keywords = "Airway inflammation, Bronchitis, Bronchoscopy, Forced expiratory flows, Infant pulmonary function tests, Plethysmography, Raised volume technique",
author = "John Saito and Harris, {William T.} and Jonathan Gelfond and Noah, {Terry L.} and Leigh, {Margaret W.} and Robin Johnson and Davis, {Stephanie D.}",
year = "2006",
month = "8",
day = "1",
doi = "10.1002/ppul.20387",
language = "English (US)",
volume = "41",
pages = "709--719",
journal = "Pediatric Pulmonology",
issn = "8755-6863",
publisher = "Wiley-Liss Inc.",
number = "8",

}

TY - JOUR

T1 - Physiologic, bronchoscopic, and bronchoalveolar lavage fluid findings in young children with recurrent wheeze and cough

AU - Saito, John

AU - Harris, William T.

AU - Gelfond, Jonathan

AU - Noah, Terry L.

AU - Leigh, Margaret W.

AU - Johnson, Robin

AU - Davis, Stephanie D.

PY - 2006/8/1

Y1 - 2006/8/1

N2 - Assessing airway disease in young children with wheeze and/or cough is challenging. We conducted a prospective, descriptive study of lung function in children <3 years old with recurrent wheeze and/or cough, who had failed empiric antiasthma and/or antireflux therapy and subsequently underwent flexible bronchoscopy. Our goals were to describe radiographic, anatomical, microbiological, and physiological findings in these children, and generate hypotheses about their respiratory physiology. Plethysmography and raised-volume rapid thoracoabdominal compression (RVRTC) techniques were performed prior to bronchoscopy. Mean Z-scores (n = 19) were -1.34 for forced expiratory volume at 0.5 sec (FEV0.5), -2.28 for forced expiratory flows at 75% of forced vital capacity (FVC) (FEF75), -2.25 for forced expiratory flows between 25-75% of FVC (FEF25-75), 2.53 for functional residual capacity (FRC), and 2.23 for residual volume divided by total lung capacity (RV/TLC). Younger, shorter children had markedly depressed FEF75 and FEF25-75 Z-scores (P = 0.002 and P = <0.001, respectively). As expected, lower airway anatomical abnormalities, infection, and inflammation were common. Elevated FRC was associated with anatomical lower airway abnormalities (P = 0.03). FVC was higher in subjects with neutrophilic inflammation (P = 0.03). There was no association between other physiologic variables and bronchoscopic/bronchoalveolar lavage fluid findings. Half of those with elevated RV/TLC ratios (Z-score >2) had no evidence of chest radiograph hyperinflation. We conclude that in this population, plethysmography and RVRTC techniques are useful in identifying severity of hyperinflation and airflow obstruction, and we hypothesize that younger children may have relatively small airways caliber, significantly limiting airflow, and thus impairing secretion clearance and predisposing to lower airway infection.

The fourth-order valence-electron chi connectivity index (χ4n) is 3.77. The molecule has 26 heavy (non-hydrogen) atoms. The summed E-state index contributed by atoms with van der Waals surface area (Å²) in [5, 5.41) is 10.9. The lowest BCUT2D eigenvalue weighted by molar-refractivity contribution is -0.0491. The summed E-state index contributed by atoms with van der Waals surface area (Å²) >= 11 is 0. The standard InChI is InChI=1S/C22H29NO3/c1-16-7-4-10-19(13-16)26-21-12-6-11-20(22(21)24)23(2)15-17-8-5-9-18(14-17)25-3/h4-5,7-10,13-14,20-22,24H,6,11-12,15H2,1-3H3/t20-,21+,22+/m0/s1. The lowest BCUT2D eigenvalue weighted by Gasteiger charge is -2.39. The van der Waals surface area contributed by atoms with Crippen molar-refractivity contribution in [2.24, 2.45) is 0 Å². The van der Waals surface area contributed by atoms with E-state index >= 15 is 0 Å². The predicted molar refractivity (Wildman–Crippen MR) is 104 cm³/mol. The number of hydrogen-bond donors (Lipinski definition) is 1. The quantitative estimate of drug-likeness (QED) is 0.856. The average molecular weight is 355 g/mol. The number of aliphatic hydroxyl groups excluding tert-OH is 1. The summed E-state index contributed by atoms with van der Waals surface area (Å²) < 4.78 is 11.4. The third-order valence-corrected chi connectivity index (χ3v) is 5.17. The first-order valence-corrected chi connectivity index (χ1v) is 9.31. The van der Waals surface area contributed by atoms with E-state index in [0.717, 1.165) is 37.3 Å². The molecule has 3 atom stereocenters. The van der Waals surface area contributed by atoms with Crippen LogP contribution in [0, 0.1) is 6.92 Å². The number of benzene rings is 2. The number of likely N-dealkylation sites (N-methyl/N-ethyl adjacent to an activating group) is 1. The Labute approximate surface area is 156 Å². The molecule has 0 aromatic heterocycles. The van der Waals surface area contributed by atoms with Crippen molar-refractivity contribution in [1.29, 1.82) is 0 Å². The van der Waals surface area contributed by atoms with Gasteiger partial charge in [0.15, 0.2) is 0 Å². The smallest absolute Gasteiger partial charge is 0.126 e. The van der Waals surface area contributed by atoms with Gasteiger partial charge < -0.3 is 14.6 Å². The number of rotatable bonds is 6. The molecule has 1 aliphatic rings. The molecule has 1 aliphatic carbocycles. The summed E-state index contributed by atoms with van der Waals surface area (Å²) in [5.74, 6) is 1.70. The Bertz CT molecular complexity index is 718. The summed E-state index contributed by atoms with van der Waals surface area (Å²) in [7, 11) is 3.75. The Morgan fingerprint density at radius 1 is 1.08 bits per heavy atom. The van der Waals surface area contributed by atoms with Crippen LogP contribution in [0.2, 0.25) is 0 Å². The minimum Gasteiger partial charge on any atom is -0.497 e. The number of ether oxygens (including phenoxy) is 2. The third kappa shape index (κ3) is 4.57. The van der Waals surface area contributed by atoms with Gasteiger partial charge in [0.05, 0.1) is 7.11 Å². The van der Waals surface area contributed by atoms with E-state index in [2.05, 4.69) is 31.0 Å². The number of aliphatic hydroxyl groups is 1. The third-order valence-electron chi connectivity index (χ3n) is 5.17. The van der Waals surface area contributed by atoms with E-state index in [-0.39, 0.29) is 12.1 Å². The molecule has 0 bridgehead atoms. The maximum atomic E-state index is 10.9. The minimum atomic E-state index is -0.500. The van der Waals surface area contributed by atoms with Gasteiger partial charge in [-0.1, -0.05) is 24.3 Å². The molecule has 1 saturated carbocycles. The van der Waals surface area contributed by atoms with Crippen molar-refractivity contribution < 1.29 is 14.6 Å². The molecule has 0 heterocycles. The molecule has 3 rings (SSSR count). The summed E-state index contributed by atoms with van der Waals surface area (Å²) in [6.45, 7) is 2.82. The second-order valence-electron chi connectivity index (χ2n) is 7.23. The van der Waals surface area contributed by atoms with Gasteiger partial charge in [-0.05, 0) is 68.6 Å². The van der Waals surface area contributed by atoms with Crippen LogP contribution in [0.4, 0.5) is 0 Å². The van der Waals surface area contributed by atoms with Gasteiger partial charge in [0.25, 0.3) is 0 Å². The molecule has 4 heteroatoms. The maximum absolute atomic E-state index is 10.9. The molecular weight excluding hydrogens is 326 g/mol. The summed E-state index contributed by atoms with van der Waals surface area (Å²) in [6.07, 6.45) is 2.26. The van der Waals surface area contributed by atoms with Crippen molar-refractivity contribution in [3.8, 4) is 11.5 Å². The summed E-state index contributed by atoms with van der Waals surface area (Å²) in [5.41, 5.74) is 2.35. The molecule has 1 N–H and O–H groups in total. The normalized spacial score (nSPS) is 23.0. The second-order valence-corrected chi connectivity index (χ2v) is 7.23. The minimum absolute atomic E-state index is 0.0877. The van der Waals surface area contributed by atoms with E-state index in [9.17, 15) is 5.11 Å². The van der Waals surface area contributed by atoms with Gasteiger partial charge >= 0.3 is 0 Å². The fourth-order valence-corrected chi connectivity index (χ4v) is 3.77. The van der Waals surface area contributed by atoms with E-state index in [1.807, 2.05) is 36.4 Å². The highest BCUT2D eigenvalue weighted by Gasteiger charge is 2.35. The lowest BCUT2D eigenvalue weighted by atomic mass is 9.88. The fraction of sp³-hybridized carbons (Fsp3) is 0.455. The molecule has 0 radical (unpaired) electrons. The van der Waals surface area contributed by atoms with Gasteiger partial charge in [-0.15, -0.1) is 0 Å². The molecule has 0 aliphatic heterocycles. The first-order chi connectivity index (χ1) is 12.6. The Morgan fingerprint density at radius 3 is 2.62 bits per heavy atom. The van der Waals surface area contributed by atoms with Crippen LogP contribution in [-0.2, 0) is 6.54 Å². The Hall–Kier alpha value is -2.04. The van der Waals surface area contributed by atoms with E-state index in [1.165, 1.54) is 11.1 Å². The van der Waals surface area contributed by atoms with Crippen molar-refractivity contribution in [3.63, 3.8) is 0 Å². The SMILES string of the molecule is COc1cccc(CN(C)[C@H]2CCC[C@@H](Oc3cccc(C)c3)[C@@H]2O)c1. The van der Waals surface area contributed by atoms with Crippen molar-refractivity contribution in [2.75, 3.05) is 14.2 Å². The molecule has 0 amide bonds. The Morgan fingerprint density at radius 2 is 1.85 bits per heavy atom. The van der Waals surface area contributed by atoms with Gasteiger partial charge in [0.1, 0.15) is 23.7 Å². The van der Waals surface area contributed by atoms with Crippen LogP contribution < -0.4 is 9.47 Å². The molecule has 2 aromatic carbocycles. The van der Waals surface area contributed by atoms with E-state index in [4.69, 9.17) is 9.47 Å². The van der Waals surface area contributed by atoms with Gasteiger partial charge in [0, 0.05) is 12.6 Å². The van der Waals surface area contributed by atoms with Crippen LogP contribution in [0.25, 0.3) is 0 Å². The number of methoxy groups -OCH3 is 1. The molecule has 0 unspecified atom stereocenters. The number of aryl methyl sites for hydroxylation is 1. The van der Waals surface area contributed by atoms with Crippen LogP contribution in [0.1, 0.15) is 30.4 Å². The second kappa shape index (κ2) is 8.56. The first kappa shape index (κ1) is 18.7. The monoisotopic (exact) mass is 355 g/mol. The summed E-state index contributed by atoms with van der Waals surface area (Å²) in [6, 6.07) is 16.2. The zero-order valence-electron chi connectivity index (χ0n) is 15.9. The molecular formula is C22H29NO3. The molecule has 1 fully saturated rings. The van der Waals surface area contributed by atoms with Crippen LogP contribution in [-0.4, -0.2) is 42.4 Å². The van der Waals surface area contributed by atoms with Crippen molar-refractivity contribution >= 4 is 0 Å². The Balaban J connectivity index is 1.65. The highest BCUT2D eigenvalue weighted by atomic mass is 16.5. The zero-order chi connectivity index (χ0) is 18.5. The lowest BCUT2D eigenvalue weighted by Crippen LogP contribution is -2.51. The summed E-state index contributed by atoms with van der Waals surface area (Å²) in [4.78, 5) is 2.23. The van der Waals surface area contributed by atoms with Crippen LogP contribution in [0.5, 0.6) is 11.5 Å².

AB - Assessing airway disease in young children with wheeze and/or cough is challenging. We conducted a prospective, descriptive study of lung function in children <3 years old with recurrent wheeze and/or cough, who had failed empiric antiasthma and/or antireflux therapy and subsequently underwent flexible bronchoscopy. Our goals were to describe radiographic, anatomical, microbiological, and physiological findings in these children, and generate hypotheses about their respiratory physiology. Plethysmography and raised-volume rapid thoracoabdominal compression (RVRTC) techniques were performed prior to bronchoscopy. Mean Z-scores (n = 19) were -1.34 for forced expiratory volume at 0.5 sec (FEV0.5), -2.28 for forced expiratory flows at 75% of forced vital capacity (FVC) (FEF75), -2.25 for forced expiratory flows between 25-75% of FVC (FEF25-75), 2.53 for functional residual capacity (FRC), and 2.23 for residual volume divided by total lung capacity (RV/TLC). Younger, shorter children had markedly depressed FEF75 and FEF25-75 Z-scores (P = 0.002 and P = <0.001, respectively). As expected, lower airway anatomical abnormalities, infection, and inflammation were common. Elevated FRC was associated with anatomical lower airway abnormalities (P = 0.03). FVC was higher in subjects with neutrophilic inflammation (P = 0.03). There was no association between other physiologic variables and bronchoscopic/bronchoalveolar lavage fluid findings. Half of those with elevated RV/TLC ratios (Z-score >2) had no evidence of chest radiograph hyperinflation. We conclude that in this population, plethysmography and RVRTC techniques are useful in identifying severity of hyperinflation and airflow obstruction, and we hypothesize that younger children may have relatively small airways caliber, significantly limiting airflow, and thus impairing secretion clearance and predisposing to lower airway infection.

KW - Airway inflammation

KW - Bronchitis

KW - Bronchoscopy

KW - Forced expiratory flows

KW - Infant pulmonary function tests

KW - Plethysmography

KW - Raised volume technique

UR - http://www.scopus.com/inward/record.url?scp=33746636456&partnerID=8YFLogxK

UR - http://www.scopus.com/inward/citedby.url?scp=33746636456&partnerID=8YFLogxK

U2 - 10.1002/ppul.20387

DO - 10.1002/ppul.20387

M3 - Article

C2 - 16779841

AN - SCOPUS:33746636456

VL - 41

SP - 709

EP - 719

JO - Pediatric Pulmonology

JF - Pediatric Pulmonology

SN - 8755-6863

IS - 8

ER -